Typically, cyclonic air cleaning devices are mounted exterior of the engine blower housing and are coupled to a carburetor by way of various connection devices. Rain caps are often needed at the air inlet to prevent rain water from entering the cleaning device, and externally-mounted cleaning devices add bulk to the overall engine package.
Before any embodiments of the invention are explained in detail, it is to be understood that the invention is not limited in its application to the details of construction and the arrangement of components set forth in the following description or illustrated in the following drawings. The invention is capable of other embodiments and of being practiced or of being carried out in various ways. Also, it is to be understood that the phraseology and terminology used herein is for the purpose of description and should not be regarded as limiting. The use of “including,” “comprising,” or “having” and variations thereof herein is meant to encompass the items listed thereafter and equivalents thereof as well as additional items. Unless specified or limited otherwise, the terms “mounted,” “connected,” “supported,” and “coupled” and variations thereof are used broadly and encompass both direct and indirect mountings, connections, supports, and couplings. Further, “connected” and “coupled” are not restricted to physical or mechanical connections or couplings.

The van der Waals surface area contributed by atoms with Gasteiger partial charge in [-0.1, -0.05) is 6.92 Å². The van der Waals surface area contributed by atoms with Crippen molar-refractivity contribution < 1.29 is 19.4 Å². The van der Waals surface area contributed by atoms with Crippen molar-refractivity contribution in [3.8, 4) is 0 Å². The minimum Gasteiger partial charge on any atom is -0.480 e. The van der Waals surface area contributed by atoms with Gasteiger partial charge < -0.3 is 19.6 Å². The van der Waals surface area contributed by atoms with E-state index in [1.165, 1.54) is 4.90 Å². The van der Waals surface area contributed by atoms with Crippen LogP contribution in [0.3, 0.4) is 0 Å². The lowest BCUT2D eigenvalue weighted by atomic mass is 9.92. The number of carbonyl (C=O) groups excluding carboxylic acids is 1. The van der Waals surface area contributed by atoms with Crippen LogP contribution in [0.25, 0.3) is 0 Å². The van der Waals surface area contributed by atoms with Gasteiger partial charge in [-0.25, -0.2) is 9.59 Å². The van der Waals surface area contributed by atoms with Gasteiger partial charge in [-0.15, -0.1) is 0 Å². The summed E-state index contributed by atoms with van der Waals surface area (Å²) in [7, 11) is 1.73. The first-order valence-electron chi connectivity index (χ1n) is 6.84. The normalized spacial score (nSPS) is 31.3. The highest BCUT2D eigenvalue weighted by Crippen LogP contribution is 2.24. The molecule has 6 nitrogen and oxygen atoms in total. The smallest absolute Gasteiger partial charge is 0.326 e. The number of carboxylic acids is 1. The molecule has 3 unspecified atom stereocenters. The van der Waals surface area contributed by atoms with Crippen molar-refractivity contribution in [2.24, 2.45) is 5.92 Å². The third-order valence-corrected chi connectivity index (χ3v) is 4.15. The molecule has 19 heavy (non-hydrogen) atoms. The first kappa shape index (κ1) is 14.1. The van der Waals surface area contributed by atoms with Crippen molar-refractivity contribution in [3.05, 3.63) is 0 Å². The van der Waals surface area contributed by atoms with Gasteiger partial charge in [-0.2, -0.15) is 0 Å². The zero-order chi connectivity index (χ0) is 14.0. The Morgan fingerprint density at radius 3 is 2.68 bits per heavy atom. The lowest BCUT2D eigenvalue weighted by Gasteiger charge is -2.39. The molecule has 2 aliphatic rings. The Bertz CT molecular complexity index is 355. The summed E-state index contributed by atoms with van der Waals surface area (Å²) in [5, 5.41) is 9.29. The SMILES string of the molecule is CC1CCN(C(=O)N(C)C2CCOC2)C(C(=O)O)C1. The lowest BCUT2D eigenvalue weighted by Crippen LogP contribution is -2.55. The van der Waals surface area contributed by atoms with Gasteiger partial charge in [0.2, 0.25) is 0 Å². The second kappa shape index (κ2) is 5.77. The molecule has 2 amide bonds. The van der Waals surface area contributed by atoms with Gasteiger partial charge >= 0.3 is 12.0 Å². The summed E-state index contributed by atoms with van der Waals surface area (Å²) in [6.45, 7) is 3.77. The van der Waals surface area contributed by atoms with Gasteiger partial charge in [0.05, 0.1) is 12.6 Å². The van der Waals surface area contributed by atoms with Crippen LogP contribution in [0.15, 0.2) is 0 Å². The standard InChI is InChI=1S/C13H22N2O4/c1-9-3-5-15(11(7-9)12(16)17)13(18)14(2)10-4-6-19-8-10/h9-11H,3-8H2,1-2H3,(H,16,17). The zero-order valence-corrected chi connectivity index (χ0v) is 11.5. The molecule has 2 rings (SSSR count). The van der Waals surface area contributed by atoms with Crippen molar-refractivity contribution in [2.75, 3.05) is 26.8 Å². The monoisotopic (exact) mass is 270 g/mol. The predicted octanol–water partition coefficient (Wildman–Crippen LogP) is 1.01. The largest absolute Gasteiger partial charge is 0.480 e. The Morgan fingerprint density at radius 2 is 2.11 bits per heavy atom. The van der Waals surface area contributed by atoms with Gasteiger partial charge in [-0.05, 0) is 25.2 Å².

With further reference to
The air cleaner inlet channel 22 is disposed adjacent to and receives intake air from the cooling fan 16, such that at least a portion of air that has passed through the rotating screen 14 enters the air cleaner assembly 20 by way of the inlet channel 22. A bottom view of the air cleaner assembly 20 in
The flow path of air through the blower housing 10 and air cleaner assembly 20 is indicated by arrows 12 and 13 in